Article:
May 25, 2015

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Since about two and a half months ago, I’ve been working on Project life and other creative projects in the tiniest of spaces. Before the upstairs renovation began, each day was a challenge in finding a space for furniture and stuff that I would need to use throughout the renovation time. Scrapbooking and card making requires a lot of tools and product, not to mention surface space for cutting  paper and for laying out parts of a project and for choosing and coordinating all the elements required to complete a page, a card or such. There were few choices and none were particularly suitable. As half the house was to be de commissioned and the other half  expected to look like a short term warehouse, the most likely nook looked like my writing room. Already a tiny space and intended to be a quiet retreat for serious writing marathons and studying, this sweet space, overlooking the ocean has morphed into the place I go to to write, pay bills, plan and after I relinquished my space in the downstairs office so that Philip could have the entire room for himself, my desktop computer found a home on my writing desk.

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I’m not sure if the room is even 100 square feet in size but it is filled with treasures, personal mementos, books, mid century bookshelves and of course the modern workspace, comprising of a long ikea desk unit and locally made wall hung unit which discreetly holds all manner of files and other not so attractive essentials. One of the special features of the space is a deep, low window ledge and outside, a pretty iron railing designed by Philip, sits, as a reminder of our trip to Paris. I’d always meant for the window to be clear and unobstructed until the scrapbooking space moved in.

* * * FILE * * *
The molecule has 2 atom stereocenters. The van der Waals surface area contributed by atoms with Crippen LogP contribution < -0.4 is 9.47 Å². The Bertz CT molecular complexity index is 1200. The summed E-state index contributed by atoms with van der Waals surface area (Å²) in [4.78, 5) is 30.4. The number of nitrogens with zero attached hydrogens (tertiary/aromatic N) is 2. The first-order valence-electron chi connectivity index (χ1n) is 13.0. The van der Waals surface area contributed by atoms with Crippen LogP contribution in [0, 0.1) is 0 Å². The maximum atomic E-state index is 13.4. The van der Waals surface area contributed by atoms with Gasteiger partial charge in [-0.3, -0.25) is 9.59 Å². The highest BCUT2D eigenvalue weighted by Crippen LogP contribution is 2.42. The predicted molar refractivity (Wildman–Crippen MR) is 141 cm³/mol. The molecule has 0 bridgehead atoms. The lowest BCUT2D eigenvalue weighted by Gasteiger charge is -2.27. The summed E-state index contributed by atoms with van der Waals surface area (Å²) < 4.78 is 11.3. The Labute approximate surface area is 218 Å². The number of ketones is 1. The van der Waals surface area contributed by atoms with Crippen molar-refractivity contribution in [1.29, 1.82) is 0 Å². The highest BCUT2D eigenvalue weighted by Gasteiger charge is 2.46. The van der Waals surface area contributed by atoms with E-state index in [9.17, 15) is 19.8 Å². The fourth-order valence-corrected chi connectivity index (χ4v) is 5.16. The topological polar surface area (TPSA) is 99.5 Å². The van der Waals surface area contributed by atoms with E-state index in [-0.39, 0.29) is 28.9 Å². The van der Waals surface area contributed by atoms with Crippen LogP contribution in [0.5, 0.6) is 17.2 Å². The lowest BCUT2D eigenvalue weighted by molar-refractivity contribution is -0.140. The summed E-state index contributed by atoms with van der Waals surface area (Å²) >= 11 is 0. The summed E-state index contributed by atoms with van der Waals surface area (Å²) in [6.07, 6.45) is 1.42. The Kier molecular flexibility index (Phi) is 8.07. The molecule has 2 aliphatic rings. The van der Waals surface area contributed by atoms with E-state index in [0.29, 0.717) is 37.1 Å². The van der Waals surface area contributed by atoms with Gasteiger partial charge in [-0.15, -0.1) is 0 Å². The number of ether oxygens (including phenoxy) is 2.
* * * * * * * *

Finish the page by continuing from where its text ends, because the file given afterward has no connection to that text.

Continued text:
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The absolute barebones, scrapbooking/creative space included and old teak desk, a trolley to hold supplies, a modular shelving unit and various plastic drawer units from Muji (white) and Kokuyo (Black with acrylic drawers.) If you’re looking for practical storage solutions to fit into shelves and cabinets, look to Japanese products which are practical, streamlined and look decent enough to even sit atop a desk or table. I couldn’t fit in another chair so the existing chair had to multitask.

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The room took on a semi functional, semi chaotic feel.

But funnily, I have spent so much time in there, creating. Which got me to thinking about space and needs. Could it be that this tiny and inadequate space turned out to be more than enough because of it’s accessibility? And because I had to pick only the items I would absolutely need, working on projects was easier and more efficient . Less really proved to be more. Ha!

I wonder if this idea can be applied to the kitchen? And as the upstairs renovation comes close to the end, I wonder if I will use the new crafting space more than I have these past two months in here, in this tiny nook.

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